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Commodities and Supply Chains

Identifying and investigating high-risk sources of timber and agricultural commodities in specific sectors leads us to their final destination, where we put pressure on the actors driving damaging trade.

Global economy, local impact

The massive market for wood products and agricultural commodities impacts forest areas through complex, globalized trade systems. Trees from the Amazon, the Congo Basin, and the Russian Far East transform into flooring, furniture, and plywood in markets half a world away, faster than ever before. Connecting end products, and their buyers, to the practices on the ground in forested countries provides an opening to incentivize good forest governance by shifting legal and market incentives at the demand side of supply chains.

Supply chains are the stages, including harvest, processing, and sale, through which raw materials like logs and oil palm fruit are modified into final products, such as cardboard boxes and snack foods. Wood products supply chains begin deep in the world’s forests, 15.5% of which are owned by or legally designated for indigenous peoples and local communities, only a fraction of the area claimed under customary rights.

At the end of the supply chain, the wood products sector accounts for US $255 billion in exports annually (FAO), and palm oil and its kernels account for almost US $35 billion in exports each year (UN COMTRADE). The increasing global demand for these products puts pressure on the forests of the world and the land they occupy, and challenges the ability of local communities, and even national governments, to manage resources according to sustainable practices and the rule of law.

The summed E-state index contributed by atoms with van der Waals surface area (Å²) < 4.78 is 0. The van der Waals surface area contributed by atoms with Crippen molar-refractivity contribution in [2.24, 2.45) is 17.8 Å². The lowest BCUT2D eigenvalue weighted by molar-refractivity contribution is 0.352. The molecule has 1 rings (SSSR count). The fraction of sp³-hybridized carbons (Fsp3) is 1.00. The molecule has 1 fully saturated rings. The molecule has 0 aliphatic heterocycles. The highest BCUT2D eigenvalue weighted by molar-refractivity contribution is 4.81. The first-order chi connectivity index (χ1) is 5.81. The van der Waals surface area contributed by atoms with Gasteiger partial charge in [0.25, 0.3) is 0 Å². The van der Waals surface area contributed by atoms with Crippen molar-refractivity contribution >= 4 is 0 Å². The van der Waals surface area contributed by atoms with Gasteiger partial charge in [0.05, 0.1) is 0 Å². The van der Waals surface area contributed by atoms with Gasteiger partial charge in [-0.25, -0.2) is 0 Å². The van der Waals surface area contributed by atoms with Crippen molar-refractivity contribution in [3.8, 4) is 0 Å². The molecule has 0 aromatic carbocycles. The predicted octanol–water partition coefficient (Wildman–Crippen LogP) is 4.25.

Exposing bad actors who drive damaging, illegal trade

EIA’s investigative reports provide information about complex corporate structures and supply chains with the aim of empowering consumer markets and financial institutions to take responsibility for avoiding purchasing or financing trade in products which violate laws and local rights in their country of origin.

In forested countries, illegal logging robs governments of revenues that should be directed towards development of sustainable economic activity, or invested into social programs. Highly profitable illegal timber trade also facilitates a cycle of corruption and legal impunity, which is acknowledged as a major barrier to sustainable development and deprives local communities of their livelihoods. In reducing illegal logging and associated trade, EIA’s work contributes to poverty reduction. Preventing high-risk, black market wood products from undercutting fairly and legally produced timber not only supports timber producing communities, but also ensures that revenue from the timber trade can be appropriately accounted for and taxed by the State.

By fighting for transparency in the global timber and oil palm sectors, EIA exposes bad actors who facilitate illegal, damaging trade in wood products and agricultural commodities grown on deforested land. Then, EIA makes specific recommendations for policy and enforcement reforms, from the local to the international level, based on evidence of systematic failures to sustainably govern forest resources.

Climate Contribution